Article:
After more than five years of planning, fundraising and construction, Thurston Hall opened its doors to students and faculty last month.
The new building will serve as the new home for Utica College’s growing construction management (CM) program — previously housed in the basement of Hubbard Hall.
While Thurston Hall stands tall in UC’s academic quad, funding the new building, which carried price tags of $3.5 million for construction and $300,000 for new equipment and software, was anything but a straightforward endeavor.
According to Vice President for Advancement George Nehme, who has spearheaded fundraising efforts for Thurston Hall, the total funds raised stand at $3.2 million. In September, Nehme confirmed to The Tangerine that the entire project would not incur “a penny of debt to the college.”
With the primary contribution of $1 million coming from the building’s namesake, alumnus Gary Thurston, UC has attempted to raise remaining funds from alumni donations, grants and various state and federal economic programs. Most notably, Senate Minority Leader Chuck Schumer (D-N.Y.) held a press conference on campus last year to announce his support for both the new building and UC’s federal funding application through the Economic Development Administration (EDA).
Two weeks later, UC’s application would be denied by the EDA.
But while fundraising carries on, CM faculty have begun their first semester working out of the new building — a welcomed change as the program was “bursting at the seams” in the basement of Hubbard, explained Dimitar Todorov, a professor of construction management.
Since the construction management program began 11 years ago, the major has experienced steady growth, Todorov explained. Entering the fall semester, the program had 108 students enrolled compared to just eight in 2008.
“We needed a much larger place and new technology because the program expanded dramatically,” Todorov said. “Last year in Hubbard, we essentially had one classroom with 25 workstations, one teaching room and a small room with 11 stations that was originally a storage closet.”
A construction professional himself, Todorov said he appreciates the layout and design of Thurston Hall, which features large glass windows around the building to allow the flow of natural light into classrooms. This access to natural light, he said, only enhances the learning process for students.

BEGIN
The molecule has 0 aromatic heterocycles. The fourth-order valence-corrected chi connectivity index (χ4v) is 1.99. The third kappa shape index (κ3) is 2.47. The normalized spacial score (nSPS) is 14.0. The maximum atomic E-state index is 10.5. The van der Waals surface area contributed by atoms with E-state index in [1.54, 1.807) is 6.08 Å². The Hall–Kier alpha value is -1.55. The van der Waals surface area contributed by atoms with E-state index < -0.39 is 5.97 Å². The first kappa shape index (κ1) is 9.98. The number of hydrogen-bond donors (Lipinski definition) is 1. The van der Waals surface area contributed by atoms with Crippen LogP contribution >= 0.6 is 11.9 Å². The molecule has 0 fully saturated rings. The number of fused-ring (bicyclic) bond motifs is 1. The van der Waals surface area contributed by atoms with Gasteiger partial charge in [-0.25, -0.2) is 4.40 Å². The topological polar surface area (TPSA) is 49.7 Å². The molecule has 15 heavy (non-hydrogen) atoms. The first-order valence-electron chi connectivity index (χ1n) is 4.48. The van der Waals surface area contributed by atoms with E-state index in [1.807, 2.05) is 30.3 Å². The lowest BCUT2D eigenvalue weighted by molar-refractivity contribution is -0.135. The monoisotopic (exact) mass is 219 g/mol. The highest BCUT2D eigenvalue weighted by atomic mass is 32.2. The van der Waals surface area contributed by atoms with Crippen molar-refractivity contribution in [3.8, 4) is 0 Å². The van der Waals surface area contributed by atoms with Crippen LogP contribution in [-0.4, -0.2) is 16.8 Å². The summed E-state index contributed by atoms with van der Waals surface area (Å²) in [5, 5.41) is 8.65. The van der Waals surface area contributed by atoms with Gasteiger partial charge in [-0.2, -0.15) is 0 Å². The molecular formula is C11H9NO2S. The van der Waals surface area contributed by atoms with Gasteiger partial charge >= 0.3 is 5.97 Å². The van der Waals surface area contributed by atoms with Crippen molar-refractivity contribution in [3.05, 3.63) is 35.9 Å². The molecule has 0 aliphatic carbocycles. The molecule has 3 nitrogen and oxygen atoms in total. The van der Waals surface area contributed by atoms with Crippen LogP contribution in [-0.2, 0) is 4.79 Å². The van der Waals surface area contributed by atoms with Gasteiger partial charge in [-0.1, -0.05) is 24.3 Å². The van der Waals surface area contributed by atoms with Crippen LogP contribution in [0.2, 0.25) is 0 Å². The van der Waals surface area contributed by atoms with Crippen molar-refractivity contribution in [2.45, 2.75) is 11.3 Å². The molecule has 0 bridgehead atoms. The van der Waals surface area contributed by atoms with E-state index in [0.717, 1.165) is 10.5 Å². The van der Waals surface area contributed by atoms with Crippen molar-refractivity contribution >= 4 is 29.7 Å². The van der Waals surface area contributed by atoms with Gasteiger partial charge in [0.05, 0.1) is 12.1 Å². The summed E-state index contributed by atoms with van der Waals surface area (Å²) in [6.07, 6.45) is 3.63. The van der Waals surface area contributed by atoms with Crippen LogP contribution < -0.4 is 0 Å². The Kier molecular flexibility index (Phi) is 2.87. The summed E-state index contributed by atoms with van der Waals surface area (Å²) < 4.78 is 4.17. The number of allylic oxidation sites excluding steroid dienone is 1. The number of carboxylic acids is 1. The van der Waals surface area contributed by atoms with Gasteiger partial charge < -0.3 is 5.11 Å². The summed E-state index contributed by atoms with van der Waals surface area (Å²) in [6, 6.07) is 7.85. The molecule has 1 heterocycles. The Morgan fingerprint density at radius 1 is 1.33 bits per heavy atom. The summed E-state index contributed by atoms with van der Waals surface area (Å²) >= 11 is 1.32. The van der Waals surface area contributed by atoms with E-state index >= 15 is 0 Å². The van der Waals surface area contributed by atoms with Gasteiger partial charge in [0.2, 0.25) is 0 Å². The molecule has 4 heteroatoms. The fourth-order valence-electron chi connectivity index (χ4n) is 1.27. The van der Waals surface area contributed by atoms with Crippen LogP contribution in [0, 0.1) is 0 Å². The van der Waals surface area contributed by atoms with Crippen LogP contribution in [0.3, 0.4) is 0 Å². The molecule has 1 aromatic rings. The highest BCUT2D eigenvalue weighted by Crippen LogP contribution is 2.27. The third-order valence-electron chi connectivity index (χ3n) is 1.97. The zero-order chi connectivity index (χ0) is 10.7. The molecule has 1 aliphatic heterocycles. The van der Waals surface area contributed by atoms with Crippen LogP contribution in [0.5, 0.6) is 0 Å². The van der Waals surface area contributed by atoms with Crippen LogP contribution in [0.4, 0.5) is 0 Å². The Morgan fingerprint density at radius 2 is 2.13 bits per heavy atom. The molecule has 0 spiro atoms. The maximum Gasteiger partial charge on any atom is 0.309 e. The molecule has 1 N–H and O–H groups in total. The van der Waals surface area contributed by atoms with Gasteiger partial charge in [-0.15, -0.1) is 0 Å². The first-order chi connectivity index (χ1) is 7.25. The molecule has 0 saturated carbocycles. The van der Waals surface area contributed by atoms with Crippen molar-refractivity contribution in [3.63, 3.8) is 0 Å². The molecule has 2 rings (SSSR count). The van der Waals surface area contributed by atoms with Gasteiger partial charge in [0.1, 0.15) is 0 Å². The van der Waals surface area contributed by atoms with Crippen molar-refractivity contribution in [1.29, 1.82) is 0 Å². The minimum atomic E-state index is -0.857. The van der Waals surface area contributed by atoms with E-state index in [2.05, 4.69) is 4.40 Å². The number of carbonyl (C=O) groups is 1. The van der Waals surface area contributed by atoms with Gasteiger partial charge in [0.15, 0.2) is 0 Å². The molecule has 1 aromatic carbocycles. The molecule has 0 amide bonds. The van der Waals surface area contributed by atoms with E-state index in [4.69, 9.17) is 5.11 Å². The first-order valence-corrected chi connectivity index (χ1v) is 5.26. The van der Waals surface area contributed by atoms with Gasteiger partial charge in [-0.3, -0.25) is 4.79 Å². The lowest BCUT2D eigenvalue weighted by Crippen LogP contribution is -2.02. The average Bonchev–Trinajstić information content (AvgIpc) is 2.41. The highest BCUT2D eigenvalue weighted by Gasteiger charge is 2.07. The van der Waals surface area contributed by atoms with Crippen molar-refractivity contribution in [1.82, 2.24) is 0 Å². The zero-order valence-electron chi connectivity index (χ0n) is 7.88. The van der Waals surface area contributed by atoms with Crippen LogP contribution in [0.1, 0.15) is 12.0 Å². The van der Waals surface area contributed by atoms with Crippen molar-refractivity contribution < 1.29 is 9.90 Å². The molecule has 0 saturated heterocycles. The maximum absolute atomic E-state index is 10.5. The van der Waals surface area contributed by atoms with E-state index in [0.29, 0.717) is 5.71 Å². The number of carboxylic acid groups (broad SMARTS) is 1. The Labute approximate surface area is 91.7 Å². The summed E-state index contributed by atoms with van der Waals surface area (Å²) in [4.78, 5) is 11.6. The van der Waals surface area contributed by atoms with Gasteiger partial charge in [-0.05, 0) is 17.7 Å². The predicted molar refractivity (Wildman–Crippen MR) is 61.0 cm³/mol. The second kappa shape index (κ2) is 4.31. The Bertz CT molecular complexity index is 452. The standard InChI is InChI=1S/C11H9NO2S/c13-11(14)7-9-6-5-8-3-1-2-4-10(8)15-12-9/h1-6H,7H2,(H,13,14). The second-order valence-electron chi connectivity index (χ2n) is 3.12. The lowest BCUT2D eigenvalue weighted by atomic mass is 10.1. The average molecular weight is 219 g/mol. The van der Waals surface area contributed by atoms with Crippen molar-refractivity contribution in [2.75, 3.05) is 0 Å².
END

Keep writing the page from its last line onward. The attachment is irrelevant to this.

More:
The new location will also give the CM program the opportunity to hold more hands-on demonstrations in the building’s new materials lab. Before Thurston Hall, explained Professor of Construction Management Audrey Cross, students would have to go off campus to see building demonstrations and meet with construction professionals.
“We didn’t have any room down there [in the basement of Hubbard],” Cross said. “So we couldn’t have had a construction company come here and do a demonstration. Now that we have this space, they can come to us.”
Cross, an alumna of UC’s construction management program, said that the new building gives “a huge admissions boost” for prospective students and “sets a whole new image” for the program.
“Prospective students would come in and you’d say, ‘Here’s the basement of Hubbard,’ but they’re like, ‘Oh, you’re in a basement,’” she said. “Now, you go, ‘Here’s our brand new building,’ and their eyes light up.”
Junior CM major Michael Delia, who is also a student ambassador, said that the new building is a definite source of pride for current students and a great selling point for prospective students.
“Rather than showing off a basement, you’re showing off a multimillion-dollar basement that has all the latest equipment,” Delia said. “I have a year and a half left [before graduating], so I’m not going to be here much longer, but this is a great thing for future students down the road.”
Senior Mike Palmieri said he is in disbelief that Thurston Hall has finally opened its doors. While Palmieri will only be able to enjoy the new building and its amenities this semester before graduating in May, he is excited for the future construction management majors who will get to experience four full years in the new facility.
“For three years straight, I walked into the basement of Hubbard and now I walk into here (Thurston Hall); I’m just so grateful more than anything,” Palmieri said. “We have great alumni who donated a lot of money to the program and who care about the program. This is just a testament to that.”
Beyond classwork, the three upperclassmen have also begun to utilize the updated space and facilities to enhance the work and activities of their major-related club, Student Contractors Association (SCA). Pending approval from UC, SCA is designing a veterans memorial that will be built in front of Strebel Hall by CM students.
“It was very hard, as a new club, to get ourselves organized [working out of Hubbard],” Delia said. “Now we have our own area where we can do that. It’s a lot easier for us to take time out from academic stuff and come down here to plan for our club.”
While the construction management program is content in Thurston Hall, the question of what to do with Hubbard Hall’s vacant basements remains.
According to Vice President for Institutional Planning Kim Lambert, college officials are considering creating two dedicated computer labs in the near future for use by either the computer science or cyber security programs.